Metropolitan National Bank reported third quarter profits of $1.59 million and has pocketed $3.53 million so far this year, according to financial filings with Federal Deposit Insurance Corp. made public today (Oct. 31).
Net income through September is a marked improvement over the $2.7 million Metropolitan had lost at the same time last year.
“We are extremely proud of the progress Metropolitan has made over the past five and a half years; our journey has not been an easy one,” said Lunsford Bridges, president and CEO of Metropolitan National Bank. “Through this process our loyal customers have stood with us, which is a testament to our tradition of quality Nearby and Neighborly banking.”
That brand will soon be swallowed up by Simmons First National Bank in the pending merger that is expected to be completed following the first quarter of 2014. Simmons was the highest bidder for Metropolitan National Bank, which was essentially auctioned off by the bankruptcy court last month for $53.6 million dollars. The deal is one of the largest mergers in the state on record and was a result of the bankruptcy of Rogers Bancshares, the holding company for Metropolitan National Bank.
“The merger of Metropolitan National Bank and Simmons First is going exceptionally well, our two companies share similar values, culture and principles of community banking. We are working closely with the leadership team at Simmons First National Bank to make the transition as smooth as possible,” Bridges stated in the earnings release.
Metropolitan reported totaled assets of $996.3 million as of Sept. 30. Assets declined 1% from the prior quarter and are 2% less than the $1.07 billion in assets reported a year ago.
The bank’s equity capital shrunk to $60.664 million, compared to $62.17 million the prior quarter and $64.86 million it reported in September of 2012.
Metropolitan’s Tier 1 Capital Ratio, as of Sept. 30, has improved to 6.80% and the Risk Based Capital Ratio to 11.26%. This improved over the same time period in 2012 when the Tier 1 Capital Ratio was 6.15% and the Risk Based Capital Ratio was 10.09%.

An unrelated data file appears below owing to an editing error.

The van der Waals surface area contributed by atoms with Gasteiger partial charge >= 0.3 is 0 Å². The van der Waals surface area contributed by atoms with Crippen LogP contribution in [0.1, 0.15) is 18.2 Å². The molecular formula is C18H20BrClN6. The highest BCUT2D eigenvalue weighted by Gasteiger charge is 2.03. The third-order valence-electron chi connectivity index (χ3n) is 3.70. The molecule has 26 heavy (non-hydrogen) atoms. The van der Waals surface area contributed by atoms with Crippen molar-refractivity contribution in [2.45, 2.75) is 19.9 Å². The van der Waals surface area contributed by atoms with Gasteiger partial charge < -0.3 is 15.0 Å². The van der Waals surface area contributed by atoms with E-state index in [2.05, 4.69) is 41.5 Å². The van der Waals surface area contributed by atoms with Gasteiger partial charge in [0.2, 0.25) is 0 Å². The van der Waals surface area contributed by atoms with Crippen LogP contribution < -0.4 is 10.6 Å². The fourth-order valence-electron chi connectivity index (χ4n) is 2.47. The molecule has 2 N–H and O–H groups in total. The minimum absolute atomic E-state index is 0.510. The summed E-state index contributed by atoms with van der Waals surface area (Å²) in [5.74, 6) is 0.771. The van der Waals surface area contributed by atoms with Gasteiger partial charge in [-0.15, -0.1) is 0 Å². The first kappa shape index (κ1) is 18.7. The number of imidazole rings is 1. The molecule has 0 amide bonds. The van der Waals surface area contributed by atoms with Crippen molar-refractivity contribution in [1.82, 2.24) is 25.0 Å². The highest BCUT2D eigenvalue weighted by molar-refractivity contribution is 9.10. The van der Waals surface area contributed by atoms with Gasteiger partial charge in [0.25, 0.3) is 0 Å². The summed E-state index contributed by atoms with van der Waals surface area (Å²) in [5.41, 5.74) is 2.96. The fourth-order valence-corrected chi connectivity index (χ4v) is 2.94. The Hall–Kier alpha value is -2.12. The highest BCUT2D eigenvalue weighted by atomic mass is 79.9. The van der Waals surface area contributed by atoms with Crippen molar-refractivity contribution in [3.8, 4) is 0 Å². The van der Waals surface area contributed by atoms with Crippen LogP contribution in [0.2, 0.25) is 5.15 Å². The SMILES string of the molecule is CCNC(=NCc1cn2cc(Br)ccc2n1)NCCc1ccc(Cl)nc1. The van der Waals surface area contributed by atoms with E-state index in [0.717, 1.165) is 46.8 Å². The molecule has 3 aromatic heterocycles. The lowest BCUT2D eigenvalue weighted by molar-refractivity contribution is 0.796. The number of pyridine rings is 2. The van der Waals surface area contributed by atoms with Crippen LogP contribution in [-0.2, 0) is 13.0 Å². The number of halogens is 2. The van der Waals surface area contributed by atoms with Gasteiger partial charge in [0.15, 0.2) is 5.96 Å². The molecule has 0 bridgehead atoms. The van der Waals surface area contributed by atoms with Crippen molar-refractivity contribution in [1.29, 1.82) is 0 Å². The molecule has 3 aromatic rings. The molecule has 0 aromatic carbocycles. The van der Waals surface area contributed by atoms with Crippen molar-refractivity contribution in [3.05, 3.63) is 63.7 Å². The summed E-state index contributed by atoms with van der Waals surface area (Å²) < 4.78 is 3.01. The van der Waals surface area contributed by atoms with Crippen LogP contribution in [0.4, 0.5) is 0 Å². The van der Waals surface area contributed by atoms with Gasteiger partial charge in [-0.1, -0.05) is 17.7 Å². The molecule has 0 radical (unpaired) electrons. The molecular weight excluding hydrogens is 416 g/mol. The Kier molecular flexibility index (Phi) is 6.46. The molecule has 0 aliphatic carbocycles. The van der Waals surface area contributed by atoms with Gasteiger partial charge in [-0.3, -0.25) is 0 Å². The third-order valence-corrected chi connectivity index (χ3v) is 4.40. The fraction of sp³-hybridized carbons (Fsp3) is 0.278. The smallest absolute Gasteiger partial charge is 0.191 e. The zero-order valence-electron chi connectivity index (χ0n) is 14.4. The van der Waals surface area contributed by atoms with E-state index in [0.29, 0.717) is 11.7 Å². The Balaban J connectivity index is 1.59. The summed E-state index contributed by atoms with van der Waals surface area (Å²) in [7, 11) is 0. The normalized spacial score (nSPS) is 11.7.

Despite the improvements in capital ratios, the bank remains out of compliance with its enforcement orders which were updated in April 2012. Metropolitan has not been able to shake its enforcement actions by federal regulators that demanded the holding company to raise bank capital as hefty real estate losses depleted capital reserves to an “unsafe” levels in 2008, according to regulators.
By shrinking the bank’s size, Metropolitan management was able to make nominal improvements in its capital ratios over the past year, while it reneged on the $25 million borrowed from federal government during its TARP funding to banks in 2009. The Office of the Comptroller of the Currency is expected to remove the enforcement action once the bank is fully acquired by Simmons First National.
Metropolitan reported non-accrual loans of $26.66 million as of Sept. 30, down from $28.97 million in the prior quarter and roughly half the level they were a year ago. At the same time the bank was able to reduce some of its real estate inventory, showing $67 million of real estate on the books in September, down from $88 million a year ago.
The bank has set aside $18 million in loan loss reserves – $500,000 of that this year. At the end of September, the bank reported $497 million in outstanding loans to its customers. Loans shrunk from $592 million outstanding a year ago.
Simmons First CEO-elect George Makris Jr. said last month that his lending analysts had reviewed the Metropolitan books with a fine-tooth comb before bidding on the bank. He said Metropolitan management had performed well in cleaning up the real estate portfolio of loans in Northwest Arkansas that had weighed heavy on bank earnings across the region for several years.
Rogers Bancshares, parent of Metropolitan National, still owes the government the $25 million in took in TARP money in 2009 and $5.6 million in unpaid dividends as of May 2013. It is ninth largest institution in the U.S. that still has not fully repaid it’s obligation. Metropolitan ownership had missed 17 quarters of dividend payments as of June, according to the Treasury Department website.
In July, the bank slipped into bankruptcy receivership and is one of 27 banks in receivership as of Sept. 30, according to the October report to Congress from the U.S.Treasury Department.
The reports states that the $25 million owed by Rogers Bancshares, parent of Metropolitan National Bank is uncollectable. The total uncollectable by the treasury department as of Sept. 30 was in excess of $768 million, among 27 banks under receivership.
The treasury report notes it collected a total of $738,021 in total dividend payments from Rogers Bancshares since it invested $25 million into the bank more than four years ago, leaving more than $5.6 million in unpaid dividends. The report states the treasury department is writing off the $25 million debt left by Little Rock-based bank.
The federal government continues to try and wind down its TARP program, noting that it has collected $224.7 billion from 707 institutions it funded, which is $16 billion more than it spent on TARP investments in banks. There are still 108 institutions that have not repaid the debt, not including the 27 banks in receivership.